By JOY HINYIKIWILE
With the country’s unemployment rate at an all-time high, Joza’s Assumption Development Centre (ADC) has committed to placing 117 unemployed people in local organisations and businesses as interns.
The ADC, a skills training and small business development centre, is one of several partner organisations that have received a grant from the Social Employment Fund to help fight unemployment.
The organisations will provide internships to unemployed people between July this year and March next year for R23.19 per hour. The interns work an average of 15 hours a week.
“We look for organisations that can help the interns develop sustainable skills that will improve their employability in the future,” said Masonwabe Nduna, ADC’s programme coordinator.
So far, the centre has placed 77 people to work in schools and different organisations in the area. Amongst the 77 interns are 19-year-old Sophephelangaye Ngoqo and 30-year-old Masixole Madikwa.
A former Mary Waters pupil, Sophephelangaye was placed at the Assumption Nutrition Centre in July. Her job entails providing extra lessons to Grades 4 and 5 learners after school and helping with meal preparations. The 19-year-old says she is grateful for the internship because it has given her something to do while she waits to go to university next year.
“I’m grateful for the opportunity to build my resume while I wait to continue my studies,” she said. “I have also been enjoying working with children.”
Masixole was recently placed at CM Vellem Primary School to work as an assistant teacher. He holds an LLB degree from UNISA and has been struggling to get a job to complete his articles.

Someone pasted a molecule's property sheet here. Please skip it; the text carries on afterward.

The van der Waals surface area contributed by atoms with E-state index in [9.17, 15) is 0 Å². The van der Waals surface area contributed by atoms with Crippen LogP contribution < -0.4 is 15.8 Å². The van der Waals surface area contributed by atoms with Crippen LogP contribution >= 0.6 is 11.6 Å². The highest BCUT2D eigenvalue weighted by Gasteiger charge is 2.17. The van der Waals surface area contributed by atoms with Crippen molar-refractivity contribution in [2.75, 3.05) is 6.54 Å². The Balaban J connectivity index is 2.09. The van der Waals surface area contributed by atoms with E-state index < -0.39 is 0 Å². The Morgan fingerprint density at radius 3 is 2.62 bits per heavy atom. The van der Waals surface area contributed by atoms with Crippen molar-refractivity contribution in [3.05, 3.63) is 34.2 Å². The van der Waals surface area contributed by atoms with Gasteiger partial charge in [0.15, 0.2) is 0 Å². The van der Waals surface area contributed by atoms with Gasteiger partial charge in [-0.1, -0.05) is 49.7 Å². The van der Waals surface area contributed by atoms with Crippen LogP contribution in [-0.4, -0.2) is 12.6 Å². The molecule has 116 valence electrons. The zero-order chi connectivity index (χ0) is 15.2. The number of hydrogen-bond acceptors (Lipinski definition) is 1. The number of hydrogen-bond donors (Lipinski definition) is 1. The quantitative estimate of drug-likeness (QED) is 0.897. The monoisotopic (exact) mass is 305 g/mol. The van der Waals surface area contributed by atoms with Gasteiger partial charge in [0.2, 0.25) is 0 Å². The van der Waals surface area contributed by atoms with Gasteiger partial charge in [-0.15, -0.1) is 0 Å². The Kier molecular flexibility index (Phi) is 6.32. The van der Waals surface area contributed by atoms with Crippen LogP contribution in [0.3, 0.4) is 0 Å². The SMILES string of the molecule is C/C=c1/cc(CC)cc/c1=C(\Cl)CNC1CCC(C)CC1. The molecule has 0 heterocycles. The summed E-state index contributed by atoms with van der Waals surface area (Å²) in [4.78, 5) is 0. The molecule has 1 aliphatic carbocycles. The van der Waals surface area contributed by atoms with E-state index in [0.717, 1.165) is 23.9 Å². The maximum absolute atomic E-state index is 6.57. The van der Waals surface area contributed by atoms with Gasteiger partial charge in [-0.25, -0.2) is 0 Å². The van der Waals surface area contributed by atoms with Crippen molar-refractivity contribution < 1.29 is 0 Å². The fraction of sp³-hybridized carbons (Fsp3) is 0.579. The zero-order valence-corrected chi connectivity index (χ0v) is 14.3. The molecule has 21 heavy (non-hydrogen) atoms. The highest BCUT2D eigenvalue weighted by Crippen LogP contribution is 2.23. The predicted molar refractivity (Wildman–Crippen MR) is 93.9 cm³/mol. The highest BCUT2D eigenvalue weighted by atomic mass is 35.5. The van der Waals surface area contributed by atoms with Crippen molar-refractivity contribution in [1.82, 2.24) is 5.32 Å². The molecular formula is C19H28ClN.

“I frequented ADC to use their computer lab while I was studying, and I ended up completing some of the skill-building courses they provide,” he explained. “I’m now grateful for the opportunity to earn something and build new skills while I wait for a chance to pursue my dream of becoming a prosecutor,” he said.
ADC aims to improve the economy of townships around Makhanda and fight poverty and unemployment. The centre started operating in 2014 and has provided communities with free professional development courses, psychological services, life skills programmes, matric re-write and upgrade programmes, business mentorship, and job placement opportunities.
On Friday, the organisation held a placement workshop at Joza’s Duna library to prepare new interns for their roles.
“Job placement has always been part of our mandate here at ADC, but when the pandemic hit in 2020, our project was disrupted,” said Nduna. “I’m happy that we have resumed helping people gain work experience.”
The centre also provides a free computer lab to the community and helps some people they work with getting driver’s licences. It partners with various organisations and institutions to secure funding and help the community. Nduna says the centre is currently short-staffed and is looking to secure funding to employ more workers and enlarge its working environment.
“Our space is becoming too small for the number of people we help,” he said. “We would also like to extend our building to accommodate the people who are increasingly coming to access our services.”
Partner organisations taking in interns include Awarenet, Mfuzo Boxing Camp, Access Music Project, Sophumelelo Youth Development and St Mary’s Development and Care Centre.
“We have committed to take in at least 278, but hope to reach the target of 300,” said Kjetil Torp regarding the collective number of interns the partner organisations making use of the Social Employment Fund grant have committed to place.
Torp is Awarenet’s Director and the partner in charge of implementing the placement project. The Learning Trust is the strategic implementing partner behind the project. According to Torp, over 150 people have been placed so far, and it is hoped around 300 people will be placed eventually.